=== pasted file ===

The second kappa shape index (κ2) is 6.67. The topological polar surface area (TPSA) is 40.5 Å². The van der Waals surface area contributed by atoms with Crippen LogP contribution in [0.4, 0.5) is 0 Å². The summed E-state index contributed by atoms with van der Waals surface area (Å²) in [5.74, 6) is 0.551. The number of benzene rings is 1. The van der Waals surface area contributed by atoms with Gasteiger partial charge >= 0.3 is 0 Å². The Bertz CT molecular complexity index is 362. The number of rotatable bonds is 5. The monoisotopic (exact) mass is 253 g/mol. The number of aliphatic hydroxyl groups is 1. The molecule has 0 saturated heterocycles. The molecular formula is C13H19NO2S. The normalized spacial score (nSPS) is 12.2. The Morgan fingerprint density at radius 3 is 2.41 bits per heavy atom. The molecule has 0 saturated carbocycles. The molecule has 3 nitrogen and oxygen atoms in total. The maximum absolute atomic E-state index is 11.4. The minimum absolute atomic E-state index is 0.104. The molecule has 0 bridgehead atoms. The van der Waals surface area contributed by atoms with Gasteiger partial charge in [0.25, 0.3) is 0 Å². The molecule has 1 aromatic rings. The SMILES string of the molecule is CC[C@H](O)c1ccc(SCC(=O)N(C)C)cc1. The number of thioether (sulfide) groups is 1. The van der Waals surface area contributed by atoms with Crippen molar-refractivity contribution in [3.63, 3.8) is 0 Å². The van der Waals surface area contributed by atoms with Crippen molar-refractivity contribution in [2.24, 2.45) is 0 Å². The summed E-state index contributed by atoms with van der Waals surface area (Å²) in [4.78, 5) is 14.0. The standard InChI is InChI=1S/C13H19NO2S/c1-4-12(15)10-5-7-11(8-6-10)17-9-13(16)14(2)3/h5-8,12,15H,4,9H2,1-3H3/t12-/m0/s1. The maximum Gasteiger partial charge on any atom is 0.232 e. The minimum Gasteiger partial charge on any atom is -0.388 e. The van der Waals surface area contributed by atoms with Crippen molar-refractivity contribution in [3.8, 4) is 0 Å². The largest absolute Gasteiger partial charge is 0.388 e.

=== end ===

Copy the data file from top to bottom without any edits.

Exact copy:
The second kappa shape index (κ2) is 6.67. The topological polar surface area (TPSA) is 40.5 Å². The van der Waals surface area contributed by atoms with Crippen LogP contribution in [0.4, 0.5) is 0 Å². The summed E-state index contributed by atoms with van der Waals surface area (Å²) in [5.74, 6) is 0.551. The number of benzene rings is 1. The van der Waals surface area contributed by atoms with Gasteiger partial charge >= 0.3 is 0 Å². The Bertz CT molecular complexity index is 362. The number of rotatable bonds is 5. The monoisotopic (exact) mass is 253 g/mol. The number of aliphatic hydroxyl groups is 1. The molecule has 0 saturated heterocycles. The molecular formula is C13H19NO2S. The normalized spacial score (nSPS) is 12.2. The Morgan fingerprint density at radius 3 is 2.41 bits per heavy atom. The molecule has 0 saturated carbocycles. The molecule has 3 nitrogen and oxygen atoms in total. The maximum absolute atomic E-state index is 11.4. The minimum absolute atomic E-state index is 0.104. The molecule has 0 bridgehead atoms. The van der Waals surface area contributed by atoms with Gasteiger partial charge in [0.25, 0.3) is 0 Å². The molecule has 1 aromatic rings. The SMILES string of the molecule is CC[C@H](O)c1ccc(SCC(=O)N(C)C)cc1. The number of thioether (sulfide) groups is 1. The van der Waals surface area contributed by atoms with Crippen molar-refractivity contribution in [3.63, 3.8) is 0 Å². The van der Waals surface area contributed by atoms with Crippen molar-refractivity contribution in [2.24, 2.45) is 0 Å². The summed E-state index contributed by atoms with van der Waals surface area (Å²) in [4.78, 5) is 14.0. The standard InChI is InChI=1S/C13H19NO2S/c1-4-12(15)10-5-7-11(8-6-10)17-9-13(16)14(2)3/h5-8,12,15H,4,9H2,1-3H3/t12-/m0/s1. The maximum Gasteiger partial charge on any atom is 0.232 e. The minimum Gasteiger partial charge on any atom is -0.388 e. The van der Waals surface area contributed by atoms with Crippen molar-refractivity contribution in [3.8, 4) is 0 Å². The largest absolute Gasteiger partial charge is 0.388 e.